The result eliminates the prospect of wholesale repeal of Obama’s 2010 healthcare reform law but it still leaves questions about how much of his signature domestic policy achievement will be implemented.
The immediate focus for the president and Congress will be to confront the “fiscal cliff,” a mix of tax increases and spending cuts due to extract some $600 billion from the economy barring a deal with Congress.
Obama, America’s first black president, won a new term by convincing voters to stick with him as he tries to reignite strong economic growth and recover from the worst recession since the Great Depression of the 1930s. An uneven recovery has been showing some signs of strength but the country’s 7.9 percent jobless rate remains stubbornly high.
Voter turnout shaping up to be lower than 2008
A drop in voter turnout in Tuesday’s election didn’t keep Obama from winning. Preliminary figures suggest fewer people voted this year than four years ago, when voters shattered turnout records as they elected Obama as the country’s first black president.
“By and large, people didn’t show up,” said Curtis Gans, the director of American University’s Center for the Study of the American Electorate.
Still, the full picture may not be known for weeks, because much of the counting takes place after Election Day.
With 95 percent of precincts reporting, The Associated Press figures showed more than 117 million people voted in the White House race, but that number will go up as more votes are counted. In 2008, 131 million people voted, according to the Federal Election Commission.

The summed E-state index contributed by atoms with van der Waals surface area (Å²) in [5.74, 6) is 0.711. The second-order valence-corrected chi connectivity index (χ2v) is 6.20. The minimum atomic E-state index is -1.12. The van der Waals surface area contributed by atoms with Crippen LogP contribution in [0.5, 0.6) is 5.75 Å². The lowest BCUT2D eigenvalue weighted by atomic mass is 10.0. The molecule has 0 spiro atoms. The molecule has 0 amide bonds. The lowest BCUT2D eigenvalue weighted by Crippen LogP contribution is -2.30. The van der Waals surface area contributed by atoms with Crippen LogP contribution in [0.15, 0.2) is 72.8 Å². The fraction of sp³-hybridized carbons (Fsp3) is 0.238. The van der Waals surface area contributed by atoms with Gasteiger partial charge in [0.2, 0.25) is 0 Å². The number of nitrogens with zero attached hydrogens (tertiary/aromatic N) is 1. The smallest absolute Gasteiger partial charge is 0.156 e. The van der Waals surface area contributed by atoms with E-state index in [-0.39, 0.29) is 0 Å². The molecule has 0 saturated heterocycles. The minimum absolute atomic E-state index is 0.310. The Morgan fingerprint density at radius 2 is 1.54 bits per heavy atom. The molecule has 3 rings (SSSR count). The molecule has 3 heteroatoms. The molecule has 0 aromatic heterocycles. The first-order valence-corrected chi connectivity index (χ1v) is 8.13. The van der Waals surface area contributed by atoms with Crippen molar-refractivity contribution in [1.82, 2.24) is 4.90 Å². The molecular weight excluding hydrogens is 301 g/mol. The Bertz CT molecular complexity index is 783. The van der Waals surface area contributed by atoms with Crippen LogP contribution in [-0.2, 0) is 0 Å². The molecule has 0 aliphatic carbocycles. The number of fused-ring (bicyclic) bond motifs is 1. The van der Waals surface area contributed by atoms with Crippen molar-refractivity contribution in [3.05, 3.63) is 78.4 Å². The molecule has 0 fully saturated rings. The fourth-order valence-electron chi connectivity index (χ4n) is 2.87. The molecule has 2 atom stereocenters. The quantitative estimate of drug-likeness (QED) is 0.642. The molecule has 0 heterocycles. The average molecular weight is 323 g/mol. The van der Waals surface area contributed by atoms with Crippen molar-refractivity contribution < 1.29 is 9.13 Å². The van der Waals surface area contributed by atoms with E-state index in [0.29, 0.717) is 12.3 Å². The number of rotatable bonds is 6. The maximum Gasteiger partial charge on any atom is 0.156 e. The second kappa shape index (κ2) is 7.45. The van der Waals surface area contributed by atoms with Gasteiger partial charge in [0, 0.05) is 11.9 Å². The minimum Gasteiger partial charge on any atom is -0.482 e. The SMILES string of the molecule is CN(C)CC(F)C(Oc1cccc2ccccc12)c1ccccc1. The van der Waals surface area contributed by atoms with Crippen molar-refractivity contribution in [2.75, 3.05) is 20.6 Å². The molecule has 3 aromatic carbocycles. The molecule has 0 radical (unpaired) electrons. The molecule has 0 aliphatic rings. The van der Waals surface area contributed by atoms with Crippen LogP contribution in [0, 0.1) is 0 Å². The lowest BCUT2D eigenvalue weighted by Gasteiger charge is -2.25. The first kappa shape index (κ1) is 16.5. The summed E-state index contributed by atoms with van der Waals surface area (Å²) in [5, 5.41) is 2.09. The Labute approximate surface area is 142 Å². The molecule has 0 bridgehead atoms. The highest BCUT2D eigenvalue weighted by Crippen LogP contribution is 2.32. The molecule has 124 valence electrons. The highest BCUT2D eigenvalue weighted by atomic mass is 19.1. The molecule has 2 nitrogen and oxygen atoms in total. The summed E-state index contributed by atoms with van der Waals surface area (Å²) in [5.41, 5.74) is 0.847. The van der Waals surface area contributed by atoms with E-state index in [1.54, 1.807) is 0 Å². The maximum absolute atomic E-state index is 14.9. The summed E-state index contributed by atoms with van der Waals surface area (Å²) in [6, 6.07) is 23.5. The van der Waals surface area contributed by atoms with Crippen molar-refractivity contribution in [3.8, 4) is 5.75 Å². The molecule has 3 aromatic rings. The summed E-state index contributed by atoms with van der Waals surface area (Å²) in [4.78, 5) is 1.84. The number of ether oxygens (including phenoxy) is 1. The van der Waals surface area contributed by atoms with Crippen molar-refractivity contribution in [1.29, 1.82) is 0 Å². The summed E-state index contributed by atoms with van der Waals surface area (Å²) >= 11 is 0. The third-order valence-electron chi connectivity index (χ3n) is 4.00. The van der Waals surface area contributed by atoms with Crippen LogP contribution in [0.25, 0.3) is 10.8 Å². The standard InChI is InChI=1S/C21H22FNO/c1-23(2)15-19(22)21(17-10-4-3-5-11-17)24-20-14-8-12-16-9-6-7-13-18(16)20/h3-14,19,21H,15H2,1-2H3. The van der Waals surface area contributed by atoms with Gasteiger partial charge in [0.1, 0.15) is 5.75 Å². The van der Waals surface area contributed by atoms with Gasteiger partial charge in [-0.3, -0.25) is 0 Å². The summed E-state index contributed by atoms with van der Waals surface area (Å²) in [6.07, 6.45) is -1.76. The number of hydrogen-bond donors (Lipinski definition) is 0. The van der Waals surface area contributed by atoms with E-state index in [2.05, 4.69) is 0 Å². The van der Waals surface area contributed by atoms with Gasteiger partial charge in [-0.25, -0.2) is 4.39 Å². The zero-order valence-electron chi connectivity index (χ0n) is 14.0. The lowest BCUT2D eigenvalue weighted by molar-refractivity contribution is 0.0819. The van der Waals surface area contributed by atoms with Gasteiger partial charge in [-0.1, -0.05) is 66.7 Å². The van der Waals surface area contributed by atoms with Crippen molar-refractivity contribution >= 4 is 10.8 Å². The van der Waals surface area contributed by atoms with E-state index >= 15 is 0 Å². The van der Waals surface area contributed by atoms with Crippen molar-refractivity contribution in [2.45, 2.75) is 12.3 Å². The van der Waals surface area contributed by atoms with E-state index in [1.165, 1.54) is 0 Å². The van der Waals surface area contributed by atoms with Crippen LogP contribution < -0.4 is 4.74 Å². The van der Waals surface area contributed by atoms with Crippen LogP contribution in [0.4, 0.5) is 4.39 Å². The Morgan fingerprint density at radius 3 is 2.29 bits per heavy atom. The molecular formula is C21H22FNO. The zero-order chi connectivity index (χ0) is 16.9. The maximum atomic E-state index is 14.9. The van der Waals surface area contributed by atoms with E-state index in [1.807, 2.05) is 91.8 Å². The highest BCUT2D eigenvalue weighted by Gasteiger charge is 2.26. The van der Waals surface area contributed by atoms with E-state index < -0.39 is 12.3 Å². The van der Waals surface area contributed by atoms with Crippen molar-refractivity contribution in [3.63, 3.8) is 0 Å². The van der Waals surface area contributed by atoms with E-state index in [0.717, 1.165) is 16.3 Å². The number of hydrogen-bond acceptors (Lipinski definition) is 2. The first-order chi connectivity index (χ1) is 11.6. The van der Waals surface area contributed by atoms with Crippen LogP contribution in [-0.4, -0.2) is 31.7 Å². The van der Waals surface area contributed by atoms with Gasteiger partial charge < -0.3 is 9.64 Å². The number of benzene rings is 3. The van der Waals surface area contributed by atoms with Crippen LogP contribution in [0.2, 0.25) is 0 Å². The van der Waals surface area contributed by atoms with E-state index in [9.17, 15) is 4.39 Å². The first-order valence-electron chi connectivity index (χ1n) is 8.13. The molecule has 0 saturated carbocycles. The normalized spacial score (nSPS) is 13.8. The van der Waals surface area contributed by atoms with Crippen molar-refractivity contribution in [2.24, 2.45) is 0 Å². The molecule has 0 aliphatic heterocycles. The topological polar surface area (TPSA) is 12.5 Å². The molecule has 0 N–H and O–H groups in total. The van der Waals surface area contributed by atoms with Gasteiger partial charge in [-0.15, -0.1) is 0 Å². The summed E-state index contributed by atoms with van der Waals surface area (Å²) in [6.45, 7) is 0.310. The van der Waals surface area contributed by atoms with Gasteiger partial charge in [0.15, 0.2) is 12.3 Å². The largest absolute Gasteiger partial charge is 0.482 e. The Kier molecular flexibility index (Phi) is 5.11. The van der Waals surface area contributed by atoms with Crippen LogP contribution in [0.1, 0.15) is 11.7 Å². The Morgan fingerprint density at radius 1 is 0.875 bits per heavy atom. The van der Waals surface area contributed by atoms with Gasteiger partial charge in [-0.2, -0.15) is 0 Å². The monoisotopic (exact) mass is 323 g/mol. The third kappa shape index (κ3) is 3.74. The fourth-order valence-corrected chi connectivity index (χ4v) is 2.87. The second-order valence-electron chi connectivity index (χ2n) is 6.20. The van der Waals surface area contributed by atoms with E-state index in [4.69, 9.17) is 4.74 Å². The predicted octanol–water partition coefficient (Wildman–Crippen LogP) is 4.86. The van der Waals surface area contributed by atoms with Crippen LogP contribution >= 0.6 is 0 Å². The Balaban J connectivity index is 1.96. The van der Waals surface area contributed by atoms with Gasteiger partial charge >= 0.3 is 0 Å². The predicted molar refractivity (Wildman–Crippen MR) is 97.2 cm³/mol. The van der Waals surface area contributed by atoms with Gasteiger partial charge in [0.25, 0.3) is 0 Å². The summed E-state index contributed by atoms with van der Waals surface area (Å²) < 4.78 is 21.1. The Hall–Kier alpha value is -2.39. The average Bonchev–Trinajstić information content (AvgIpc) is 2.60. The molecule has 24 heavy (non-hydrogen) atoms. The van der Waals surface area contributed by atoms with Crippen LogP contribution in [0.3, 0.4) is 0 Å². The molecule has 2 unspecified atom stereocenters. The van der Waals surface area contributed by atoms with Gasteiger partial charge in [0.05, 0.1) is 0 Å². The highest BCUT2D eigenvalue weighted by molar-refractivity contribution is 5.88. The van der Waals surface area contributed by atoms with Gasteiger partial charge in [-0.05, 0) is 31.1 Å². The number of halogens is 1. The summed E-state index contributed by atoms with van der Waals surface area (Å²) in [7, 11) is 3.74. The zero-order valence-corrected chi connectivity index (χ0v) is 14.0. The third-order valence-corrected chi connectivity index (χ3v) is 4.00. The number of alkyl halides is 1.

The biggest plunge by far, according to the American University analysis, came in East Coast states still reeling from last week’s Superstorm Sandy, which wiped out power for millions and disrupted usual voting routines. Fifteen percent fewer voters cast ballots in New York this year than in 2008. In New Jersey, it was almost 12 percent.
The gap in New Jersey could narrow in the coming days because elections officials have given displaced residents in some areas until Friday to cast special email ballots.
Several factors could have contributed to waning voter enthusiasm, Gans said. The 2012 race was one of the nastiest in recent memory, leaving many voters feeling turned off. With Democrats weary from a difficult four years and Republicans splintered by a divisive primary, neither party was particularly enthused about their own candidate. Stricter voting restrictions in many states may also have kept some voters away from the polls.
Both Obama and Romney made voter turnout a top priority in the waning days of an intensely close race. For months leading up to Election Day, both candidates were obsessed with a tiny sliver of undecided voters.
It may be that those who were still undecided Tuesday decided not to show up, said Kyle Kondik, a political analyst at the University of Virginia’s Center for Politics.
One bright spot in this year’s voting was the number of early and mail-in ballots cast. Before polls opened on Election Day, more than 32 million people had voted, either by mail or in person, in 34 states and the District of Columbia. In a number of states, early voting appeared to far exceed totals from 2008.